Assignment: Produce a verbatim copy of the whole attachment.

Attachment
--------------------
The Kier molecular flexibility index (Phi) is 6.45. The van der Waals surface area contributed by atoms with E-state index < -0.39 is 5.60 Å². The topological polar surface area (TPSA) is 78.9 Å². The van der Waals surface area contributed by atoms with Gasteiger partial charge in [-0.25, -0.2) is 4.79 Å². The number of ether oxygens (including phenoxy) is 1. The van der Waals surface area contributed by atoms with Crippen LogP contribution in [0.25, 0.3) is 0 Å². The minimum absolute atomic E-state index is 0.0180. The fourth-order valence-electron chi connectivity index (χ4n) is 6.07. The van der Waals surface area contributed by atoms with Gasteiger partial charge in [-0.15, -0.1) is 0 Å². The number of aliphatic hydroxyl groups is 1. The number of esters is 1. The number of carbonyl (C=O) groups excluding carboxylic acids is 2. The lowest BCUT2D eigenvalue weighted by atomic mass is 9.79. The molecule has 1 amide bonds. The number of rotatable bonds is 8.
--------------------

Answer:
The Kier molecular flexibility index (Phi) is 6.45. The van der Waals surface area contributed by atoms with E-state index < -0.39 is 5.60 Å². The topological polar surface area (TPSA) is 78.9 Å². The van der Waals surface area contributed by atoms with Gasteiger partial charge in [-0.25, -0.2) is 4.79 Å². The number of ether oxygens (including phenoxy) is 1. The van der Waals surface area contributed by atoms with Crippen LogP contribution in [0.25, 0.3) is 0 Å². The minimum absolute atomic E-state index is 0.0180. The fourth-order valence-electron chi connectivity index (χ4n) is 6.07. The van der Waals surface area contributed by atoms with Gasteiger partial charge in [-0.15, -0.1) is 0 Å². The number of aliphatic hydroxyl groups is 1. The number of esters is 1. The number of carbonyl (C=O) groups excluding carboxylic acids is 2. The lowest BCUT2D eigenvalue weighted by atomic mass is 9.79. The molecule has 1 amide bonds. The number of rotatable bonds is 8.